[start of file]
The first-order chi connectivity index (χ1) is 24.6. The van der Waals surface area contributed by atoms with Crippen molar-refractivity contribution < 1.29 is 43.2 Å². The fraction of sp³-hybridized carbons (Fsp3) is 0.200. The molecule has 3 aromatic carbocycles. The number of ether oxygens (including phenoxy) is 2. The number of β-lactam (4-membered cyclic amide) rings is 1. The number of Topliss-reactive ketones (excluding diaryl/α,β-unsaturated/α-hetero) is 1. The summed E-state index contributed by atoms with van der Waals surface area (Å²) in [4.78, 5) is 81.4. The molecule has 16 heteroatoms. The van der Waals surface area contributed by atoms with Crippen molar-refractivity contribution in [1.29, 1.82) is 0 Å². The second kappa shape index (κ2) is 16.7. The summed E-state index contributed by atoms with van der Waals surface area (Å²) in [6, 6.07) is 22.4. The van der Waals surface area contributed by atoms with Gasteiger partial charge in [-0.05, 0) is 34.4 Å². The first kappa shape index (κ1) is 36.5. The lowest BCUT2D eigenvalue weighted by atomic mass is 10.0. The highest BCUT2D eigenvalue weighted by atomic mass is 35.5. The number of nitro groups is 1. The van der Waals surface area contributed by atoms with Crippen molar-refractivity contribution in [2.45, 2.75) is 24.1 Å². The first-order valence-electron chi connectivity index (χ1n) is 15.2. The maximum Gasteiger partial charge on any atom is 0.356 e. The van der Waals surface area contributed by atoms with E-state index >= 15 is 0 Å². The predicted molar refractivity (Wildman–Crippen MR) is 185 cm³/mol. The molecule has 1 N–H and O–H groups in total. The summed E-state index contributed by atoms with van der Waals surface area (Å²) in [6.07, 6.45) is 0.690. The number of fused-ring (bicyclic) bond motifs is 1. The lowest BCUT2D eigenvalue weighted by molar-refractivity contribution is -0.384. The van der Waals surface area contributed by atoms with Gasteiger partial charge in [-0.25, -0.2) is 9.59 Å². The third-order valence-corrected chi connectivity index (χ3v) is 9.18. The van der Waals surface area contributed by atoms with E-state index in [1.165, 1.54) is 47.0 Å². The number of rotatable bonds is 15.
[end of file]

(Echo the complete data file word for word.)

The first-order chi connectivity index (χ1) is 24.6. The van der Waals surface area contributed by atoms with Crippen molar-refractivity contribution < 1.29 is 43.2 Å². The fraction of sp³-hybridized carbons (Fsp3) is 0.200. The molecule has 3 aromatic carbocycles. The number of ether oxygens (including phenoxy) is 2. The number of β-lactam (4-membered cyclic amide) rings is 1. The number of Topliss-reactive ketones (excluding diaryl/α,β-unsaturated/α-hetero) is 1. The summed E-state index contributed by atoms with van der Waals surface area (Å²) in [4.78, 5) is 81.4. The molecule has 16 heteroatoms. The van der Waals surface area contributed by atoms with Crippen molar-refractivity contribution in [1.29, 1.82) is 0 Å². The second kappa shape index (κ2) is 16.7. The summed E-state index contributed by atoms with van der Waals surface area (Å²) in [6, 6.07) is 22.4. The van der Waals surface area contributed by atoms with Gasteiger partial charge in [-0.05, 0) is 34.4 Å². The first kappa shape index (κ1) is 36.5. The lowest BCUT2D eigenvalue weighted by atomic mass is 10.0. The highest BCUT2D eigenvalue weighted by atomic mass is 35.5. The number of nitro groups is 1. The van der Waals surface area contributed by atoms with Crippen molar-refractivity contribution in [2.45, 2.75) is 24.1 Å². The first-order valence-electron chi connectivity index (χ1n) is 15.2. The maximum Gasteiger partial charge on any atom is 0.356 e. The van der Waals surface area contributed by atoms with E-state index >= 15 is 0 Å². The predicted molar refractivity (Wildman–Crippen MR) is 185 cm³/mol. The molecule has 1 N–H and O–H groups in total. The summed E-state index contributed by atoms with van der Waals surface area (Å²) in [6.07, 6.45) is 0.690. The number of fused-ring (bicyclic) bond motifs is 1. The lowest BCUT2D eigenvalue weighted by molar-refractivity contribution is -0.384. The van der Waals surface area contributed by atoms with Gasteiger partial charge in [-0.25, -0.2) is 9.59 Å². The third-order valence-corrected chi connectivity index (χ3v) is 9.18. The van der Waals surface area contributed by atoms with E-state index in [1.165, 1.54) is 47.0 Å². The number of rotatable bonds is 15.